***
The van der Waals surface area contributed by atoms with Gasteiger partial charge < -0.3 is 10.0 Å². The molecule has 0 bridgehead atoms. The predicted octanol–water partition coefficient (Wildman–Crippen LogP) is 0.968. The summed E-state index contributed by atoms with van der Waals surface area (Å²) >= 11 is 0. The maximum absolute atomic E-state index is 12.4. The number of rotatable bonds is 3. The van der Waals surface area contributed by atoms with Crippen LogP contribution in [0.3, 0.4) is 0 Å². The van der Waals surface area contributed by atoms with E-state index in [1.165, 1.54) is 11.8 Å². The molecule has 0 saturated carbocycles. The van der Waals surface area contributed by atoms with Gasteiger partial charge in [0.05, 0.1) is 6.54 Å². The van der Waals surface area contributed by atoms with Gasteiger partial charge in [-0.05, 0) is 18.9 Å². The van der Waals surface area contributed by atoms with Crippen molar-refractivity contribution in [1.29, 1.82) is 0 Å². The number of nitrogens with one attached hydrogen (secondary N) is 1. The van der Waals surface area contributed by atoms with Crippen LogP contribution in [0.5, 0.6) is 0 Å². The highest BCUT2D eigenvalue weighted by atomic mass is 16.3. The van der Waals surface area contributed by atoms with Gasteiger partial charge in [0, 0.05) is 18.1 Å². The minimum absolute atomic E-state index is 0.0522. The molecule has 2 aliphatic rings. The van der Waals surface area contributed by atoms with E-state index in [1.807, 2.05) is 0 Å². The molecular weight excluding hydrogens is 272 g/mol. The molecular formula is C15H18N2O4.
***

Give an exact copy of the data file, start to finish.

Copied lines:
The van der Waals surface area contributed by atoms with Gasteiger partial charge < -0.3 is 10.0 Å². The molecule has 0 bridgehead atoms. The predicted octanol–water partition coefficient (Wildman–Crippen LogP) is 0.968. The summed E-state index contributed by atoms with van der Waals surface area (Å²) >= 11 is 0. The maximum absolute atomic E-state index is 12.4. The number of rotatable bonds is 3. The van der Waals surface area contributed by atoms with Crippen LogP contribution in [0.3, 0.4) is 0 Å². The van der Waals surface area contributed by atoms with E-state index in [1.165, 1.54) is 11.8 Å². The molecule has 0 saturated carbocycles. The van der Waals surface area contributed by atoms with Gasteiger partial charge in [0.05, 0.1) is 6.54 Å². The van der Waals surface area contributed by atoms with Gasteiger partial charge in [-0.05, 0) is 18.9 Å². The van der Waals surface area contributed by atoms with Crippen molar-refractivity contribution in [1.29, 1.82) is 0 Å². The number of nitrogens with one attached hydrogen (secondary N) is 1. The van der Waals surface area contributed by atoms with Crippen LogP contribution in [0.5, 0.6) is 0 Å². The highest BCUT2D eigenvalue weighted by atomic mass is 16.3. The van der Waals surface area contributed by atoms with Gasteiger partial charge in [0, 0.05) is 18.1 Å². The minimum absolute atomic E-state index is 0.0522. The molecule has 2 aliphatic rings. The van der Waals surface area contributed by atoms with E-state index in [1.807, 2.05) is 0 Å². The molecular weight excluding hydrogens is 272 g/mol. The molecular formula is C15H18N2O4.